Facebook has become a very important platform for a lot of photographers within the last decade. Networking was never easier and everyone is literally one click away. Sadly, Facebook isn’t perfect (DUH!). One of its biggest drawbacks is the crappy image quality. I mean, you can work on an image for hours, only to upload it to Facebook and realize it looks like a kid doodle.
There are plenty of little tips and tricks to improve Facebook’s image quality, and I’ve spent quite a while to test them all and think about all the different approaches – with very mixed results.
So I had to make the conclusion by myself and just published a free 30 minutes tutorial that will help you solve most issues – albeit it’s a lot of information in there, so be prepared for some serious headache.
Just remember if you think this video can help your buddies who always have blurred photos on Facebook, you are more than encouraged to share it.
The tutorial covers 5 main Facebook image issues:
Facebook creates multiple versions of your image, each with a different size. These are the sizes you have to worry about. The smallest one is 480px wide, and it’s the most important one. This small version is the one other people see in your timeline – and this is the image that creates the initial interaction. When uploading to Facebook, you should always go for 960px or 1920px wide images. Both are multiplications of 480, which helps Facebook scale your image “correctly”.
When an image is resized, high frequencies are cut off. It’s basically the same as applying a gaussian-blur filter over the whole image. The result is losing fine details (like facial hairs, eyelashes and really small skin details). What’s left are the middle frequencies (like wrinkles and some shadows) and low frequencies (which is basically subtle changes over a larger area). Some editing techniques are more likely to mess up middle frequencies than others – and the result will be a blurred image. (Remember, the high frequencies are gone). This is why editing affects the sharpness of the rescaled versions.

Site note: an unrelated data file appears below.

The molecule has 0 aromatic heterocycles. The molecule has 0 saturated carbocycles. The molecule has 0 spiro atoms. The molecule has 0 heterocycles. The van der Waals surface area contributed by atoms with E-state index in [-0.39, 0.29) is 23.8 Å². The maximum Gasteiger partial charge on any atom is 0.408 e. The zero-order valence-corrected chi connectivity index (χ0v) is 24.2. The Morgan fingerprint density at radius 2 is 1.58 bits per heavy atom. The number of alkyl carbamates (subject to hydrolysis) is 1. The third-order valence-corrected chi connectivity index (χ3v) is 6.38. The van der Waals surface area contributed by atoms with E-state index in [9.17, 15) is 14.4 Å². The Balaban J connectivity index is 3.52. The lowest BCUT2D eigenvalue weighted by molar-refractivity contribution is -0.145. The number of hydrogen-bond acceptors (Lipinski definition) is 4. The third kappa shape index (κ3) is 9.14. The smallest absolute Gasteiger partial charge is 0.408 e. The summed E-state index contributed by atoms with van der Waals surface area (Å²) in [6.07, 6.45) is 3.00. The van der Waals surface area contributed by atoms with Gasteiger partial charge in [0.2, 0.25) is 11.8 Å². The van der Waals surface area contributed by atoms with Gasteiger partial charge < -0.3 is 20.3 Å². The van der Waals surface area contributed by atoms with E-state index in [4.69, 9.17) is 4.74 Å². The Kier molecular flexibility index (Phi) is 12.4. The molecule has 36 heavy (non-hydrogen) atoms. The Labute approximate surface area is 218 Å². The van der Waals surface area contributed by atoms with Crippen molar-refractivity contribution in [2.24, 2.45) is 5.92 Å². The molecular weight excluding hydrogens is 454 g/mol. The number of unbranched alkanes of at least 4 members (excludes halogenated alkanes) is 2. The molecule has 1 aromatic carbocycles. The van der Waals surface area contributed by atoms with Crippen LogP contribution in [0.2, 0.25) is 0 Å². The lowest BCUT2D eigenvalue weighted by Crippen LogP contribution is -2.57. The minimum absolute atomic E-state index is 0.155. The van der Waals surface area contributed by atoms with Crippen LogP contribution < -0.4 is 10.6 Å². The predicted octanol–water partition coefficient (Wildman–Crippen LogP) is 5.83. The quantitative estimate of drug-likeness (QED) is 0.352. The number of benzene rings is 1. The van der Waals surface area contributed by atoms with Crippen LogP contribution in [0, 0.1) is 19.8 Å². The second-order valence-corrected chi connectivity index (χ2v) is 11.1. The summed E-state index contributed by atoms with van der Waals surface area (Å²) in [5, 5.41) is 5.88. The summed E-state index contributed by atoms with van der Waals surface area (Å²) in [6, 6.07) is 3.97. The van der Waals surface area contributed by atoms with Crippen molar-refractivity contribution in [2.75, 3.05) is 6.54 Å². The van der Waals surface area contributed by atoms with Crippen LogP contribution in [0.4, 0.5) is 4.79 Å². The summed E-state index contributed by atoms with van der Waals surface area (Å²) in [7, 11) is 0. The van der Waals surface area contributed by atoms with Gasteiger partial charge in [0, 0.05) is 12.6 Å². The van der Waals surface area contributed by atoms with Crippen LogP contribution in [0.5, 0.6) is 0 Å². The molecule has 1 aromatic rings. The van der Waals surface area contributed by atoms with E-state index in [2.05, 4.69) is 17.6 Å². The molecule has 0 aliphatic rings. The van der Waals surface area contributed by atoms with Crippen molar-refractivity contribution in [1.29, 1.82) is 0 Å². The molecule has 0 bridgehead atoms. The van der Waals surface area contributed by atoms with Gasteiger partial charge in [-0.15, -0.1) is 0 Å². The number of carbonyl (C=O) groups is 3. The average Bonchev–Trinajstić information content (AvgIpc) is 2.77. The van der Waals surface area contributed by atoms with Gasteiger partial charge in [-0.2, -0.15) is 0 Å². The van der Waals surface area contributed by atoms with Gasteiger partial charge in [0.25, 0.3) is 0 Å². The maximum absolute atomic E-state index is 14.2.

When you’ve finished your retouching, you want to export your image. My first step here is to duplicate the image. This prevents overwriting the original retouch with a version that’s prepared for social media upload! (You learn this lesson after down-scaling an image for the first time).
The next step is done on that duplicate: flattening the image. This should be done before rescaling because it takes way longer to resize a multi-layer document with masks and channels. But more importantly, it creates a more precise resize! If you export at those values, there will be no interpolation on Facebook’s side, only “trivial” scaling. For export size, I recommend 960px wide for portrait and 1920px wide for landscape images, as it will rescale by the factor of two for the other versions – which has advantages and will keep straight lines intact.
#4 JPG vs PNG
I know – there is the PNG-theory – which is correct for the most part. Correct however doesn’t mean that it makes sense. As long as your png is smaller than 1MB, it will not be recalculated. Everything above that size will be shown as a jpg with all the disadvantages of that lossy compressed format. Does a png make sense for images? I tend to say no, as the file size is way too big for the small advantage in quality it delivers.
That’s a common one – banding. Instead of a having nice gradients, uploaded images will show steps. That will pretty much kill an image, and it’s very likely to hit the black and white guys. You can prevent this by uploading in 1920/960px, if you still get banding you can add noise. This breaks the jpeg algorithm even when it’s very subtle and not visible to the human eye.